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ILMC 34: Inside ticketing’s new normal

International ticketing executives have given a mixed picture on live music markets around the world as the business bids to pick up where it left off pre-pandemic.

ILMC’s Ticketing: All change please! session heard from Ticketmaster UK’s Sarah Slater, Marcia Titley of Eventim Norway & Sweden, John Talbot of AXS Europe, Dice’s Amy Oldham and TicketSwap’s James Fleury, with Michael Hosking of Singapore-based Midas Promotions offering a promoter’s perspective.

Quizzed on the state of play by chair Richard Howle of The Ticket Factory, the panel reported contrasting fortunes to date.

“In Scandinavia, restrictions were lifted in December in Denmark, in January in Norway, and February in Sweden, so we’re about three, four months in,” noted Titley. “When the restrictions were lifted, ticket sales jumped, which was great, we were all thrilled. And then they kind of plateaued.”

“We’re making progress, but it’s slower than I think we all had hoped”

While observing a week-by-week improvement, she added that Covid has appeared to have triggered a change in purchasing habits, with a shift towards buying tickets later in the day.

“They’re waiting, and I think we can all understand why,” she said. “I think we’re all holding our breath a little bit wondering if some new variant’s going to pop up tomorrow. And shows aren’t selling out, so that sense of urgency isn’t there.

“One thing we’re starting to see in Scandinavia as well is uncertainty if shows and festivals are actually going to happen. Just recently, last week, one of our biggest festivals in Norway had to cancel because of Covid complications… So this has also affected consumer behaviour.

“Also, I think we’re trying to find ways to get people to go back to live. I think people have got a little bit stuck on their couches and we need to try to find a way to get them to remember what live was all about. If we can get them into the shows then we will be able to build up that kind of credibility in the market. We’re making progress, but it’s slower than I think we all had hoped.”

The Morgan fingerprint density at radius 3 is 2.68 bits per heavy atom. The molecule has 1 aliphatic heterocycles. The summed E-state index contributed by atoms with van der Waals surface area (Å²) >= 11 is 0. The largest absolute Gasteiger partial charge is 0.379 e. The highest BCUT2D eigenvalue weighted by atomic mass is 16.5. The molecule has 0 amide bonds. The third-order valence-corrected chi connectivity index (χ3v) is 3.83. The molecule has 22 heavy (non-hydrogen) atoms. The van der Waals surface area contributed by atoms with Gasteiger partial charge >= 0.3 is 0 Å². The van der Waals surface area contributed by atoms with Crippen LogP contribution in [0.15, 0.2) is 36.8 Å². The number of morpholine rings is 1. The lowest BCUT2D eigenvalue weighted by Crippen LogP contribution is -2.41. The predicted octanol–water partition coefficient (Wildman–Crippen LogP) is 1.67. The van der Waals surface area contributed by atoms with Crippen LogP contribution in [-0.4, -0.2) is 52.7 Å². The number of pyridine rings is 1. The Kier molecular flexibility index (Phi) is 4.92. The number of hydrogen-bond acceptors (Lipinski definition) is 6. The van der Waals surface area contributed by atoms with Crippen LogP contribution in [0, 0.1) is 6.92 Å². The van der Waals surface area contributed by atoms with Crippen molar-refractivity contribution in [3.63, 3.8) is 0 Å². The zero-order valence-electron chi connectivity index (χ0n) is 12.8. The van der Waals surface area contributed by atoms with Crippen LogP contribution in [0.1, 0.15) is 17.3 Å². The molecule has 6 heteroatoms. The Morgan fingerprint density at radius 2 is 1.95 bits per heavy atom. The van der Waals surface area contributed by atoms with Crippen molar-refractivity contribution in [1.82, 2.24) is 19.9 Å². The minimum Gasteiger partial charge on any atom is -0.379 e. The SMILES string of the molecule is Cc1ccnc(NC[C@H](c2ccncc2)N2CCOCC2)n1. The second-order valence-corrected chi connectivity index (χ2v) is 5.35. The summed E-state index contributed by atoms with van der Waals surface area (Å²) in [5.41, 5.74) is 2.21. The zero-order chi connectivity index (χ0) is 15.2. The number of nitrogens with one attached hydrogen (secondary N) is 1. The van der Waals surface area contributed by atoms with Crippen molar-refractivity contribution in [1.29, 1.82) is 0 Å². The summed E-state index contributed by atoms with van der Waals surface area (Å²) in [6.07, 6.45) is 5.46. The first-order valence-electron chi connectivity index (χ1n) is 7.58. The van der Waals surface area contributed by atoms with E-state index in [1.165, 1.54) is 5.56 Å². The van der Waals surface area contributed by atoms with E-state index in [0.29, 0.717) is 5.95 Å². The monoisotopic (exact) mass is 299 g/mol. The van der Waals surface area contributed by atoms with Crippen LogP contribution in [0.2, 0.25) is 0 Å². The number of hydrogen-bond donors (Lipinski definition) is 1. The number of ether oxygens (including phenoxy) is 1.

“One of the greatest impacts of Covid is it has made people, generally, quite lethargic”

Citing sold-out stadium shows by Justin Bieber in Singapore and Malaysia, Hosking stressed that demand was visible for certain artists, but returned to the theme of audience lethargy.

“The real test will be maybe the B and C-listers,” he offered. “I think one of the greatest impacts of Covid is it has made people, generally, quite lethargic. The old days of having to do everything immediately seems to have waned. And of course, Asia’s not one country, it is several countries and there are still very different restrictions about touring. But Justin is living proof that if the people want you bad enough they’ll go out and buy tickets.”

Talbot, who joined AXS last summer, said the business had faced an “existential threat” and attempted to put its travails into perspective.

“To use a hospitalisation analogy, we were hit by a truck and now we are in the recovery from that period, and it’s not going to happen overnight. We’ve got a cost of living crisis. People can see the alternatives to going out – because they were denied so long, they’ve got other options and they can entertain themselves in different ways.

“We do need to teach the market that going out, congregating, seeing live events is a really, really important part of our culture and they should come back to it. But those challenges are nowhere near as existential as what we were facing only a matter of months ago, so I think there’s a lot of reason to be very cheerful.”

“Half of our customer services activity at the moment is reuniting customers with the tickets they bought in 2019 and 2020”